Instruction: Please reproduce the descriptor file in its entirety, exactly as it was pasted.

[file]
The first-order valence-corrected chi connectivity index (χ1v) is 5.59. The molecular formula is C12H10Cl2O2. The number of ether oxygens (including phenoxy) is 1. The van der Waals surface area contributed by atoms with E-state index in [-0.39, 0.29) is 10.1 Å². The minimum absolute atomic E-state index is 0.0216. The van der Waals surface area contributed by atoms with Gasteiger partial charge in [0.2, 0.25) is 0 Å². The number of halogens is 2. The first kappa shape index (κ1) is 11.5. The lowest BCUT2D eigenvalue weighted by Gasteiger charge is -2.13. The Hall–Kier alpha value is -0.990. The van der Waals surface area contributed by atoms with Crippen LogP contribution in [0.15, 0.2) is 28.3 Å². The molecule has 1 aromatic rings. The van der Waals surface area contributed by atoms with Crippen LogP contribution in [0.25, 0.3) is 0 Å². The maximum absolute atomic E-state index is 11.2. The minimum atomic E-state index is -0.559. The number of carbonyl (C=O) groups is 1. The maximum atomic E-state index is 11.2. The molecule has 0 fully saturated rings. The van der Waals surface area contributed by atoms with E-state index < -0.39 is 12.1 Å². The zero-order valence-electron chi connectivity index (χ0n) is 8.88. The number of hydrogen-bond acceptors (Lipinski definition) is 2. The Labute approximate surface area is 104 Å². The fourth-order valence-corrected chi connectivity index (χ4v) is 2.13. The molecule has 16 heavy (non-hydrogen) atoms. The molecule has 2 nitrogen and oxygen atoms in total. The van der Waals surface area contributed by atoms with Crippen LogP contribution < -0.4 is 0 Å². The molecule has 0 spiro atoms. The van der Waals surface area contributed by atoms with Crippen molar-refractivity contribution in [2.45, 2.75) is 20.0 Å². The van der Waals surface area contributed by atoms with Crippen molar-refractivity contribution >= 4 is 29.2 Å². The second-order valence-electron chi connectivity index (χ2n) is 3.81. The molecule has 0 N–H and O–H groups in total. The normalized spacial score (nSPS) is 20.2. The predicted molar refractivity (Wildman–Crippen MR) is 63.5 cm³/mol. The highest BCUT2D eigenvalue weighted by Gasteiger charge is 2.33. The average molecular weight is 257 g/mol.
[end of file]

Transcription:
The first-order valence-corrected chi connectivity index (χ1v) is 5.59. The molecular formula is C12H10Cl2O2. The number of ether oxygens (including phenoxy) is 1. The van der Waals surface area contributed by atoms with E-state index in [-0.39, 0.29) is 10.1 Å². The minimum absolute atomic E-state index is 0.0216. The van der Waals surface area contributed by atoms with Gasteiger partial charge in [0.2, 0.25) is 0 Å². The number of halogens is 2. The first kappa shape index (κ1) is 11.5. The lowest BCUT2D eigenvalue weighted by Gasteiger charge is -2.13. The Hall–Kier alpha value is -0.990. The van der Waals surface area contributed by atoms with Crippen LogP contribution in [0.15, 0.2) is 28.3 Å². The molecule has 1 aromatic rings. The van der Waals surface area contributed by atoms with Crippen LogP contribution in [0.25, 0.3) is 0 Å². The maximum absolute atomic E-state index is 11.2. The minimum atomic E-state index is -0.559. The number of carbonyl (C=O) groups is 1. The maximum atomic E-state index is 11.2. The molecule has 0 fully saturated rings. The van der Waals surface area contributed by atoms with E-state index < -0.39 is 12.1 Å². The zero-order valence-electron chi connectivity index (χ0n) is 8.88. The number of hydrogen-bond acceptors (Lipinski definition) is 2. The Labute approximate surface area is 104 Å². The fourth-order valence-corrected chi connectivity index (χ4v) is 2.13. The molecule has 16 heavy (non-hydrogen) atoms. The molecule has 2 nitrogen and oxygen atoms in total. The van der Waals surface area contributed by atoms with Crippen LogP contribution < -0.4 is 0 Å². The molecule has 0 spiro atoms. The van der Waals surface area contributed by atoms with Crippen molar-refractivity contribution in [2.45, 2.75) is 20.0 Å². The van der Waals surface area contributed by atoms with Crippen molar-refractivity contribution >= 4 is 29.2 Å². The second-order valence-electron chi connectivity index (χ2n) is 3.81. The molecule has 0 N–H and O–H groups in total. The normalized spacial score (nSPS) is 20.2. The predicted molar refractivity (Wildman–Crippen MR) is 63.5 cm³/mol. The highest BCUT2D eigenvalue weighted by Gasteiger charge is 2.33. The average molecular weight is 257 g/mol.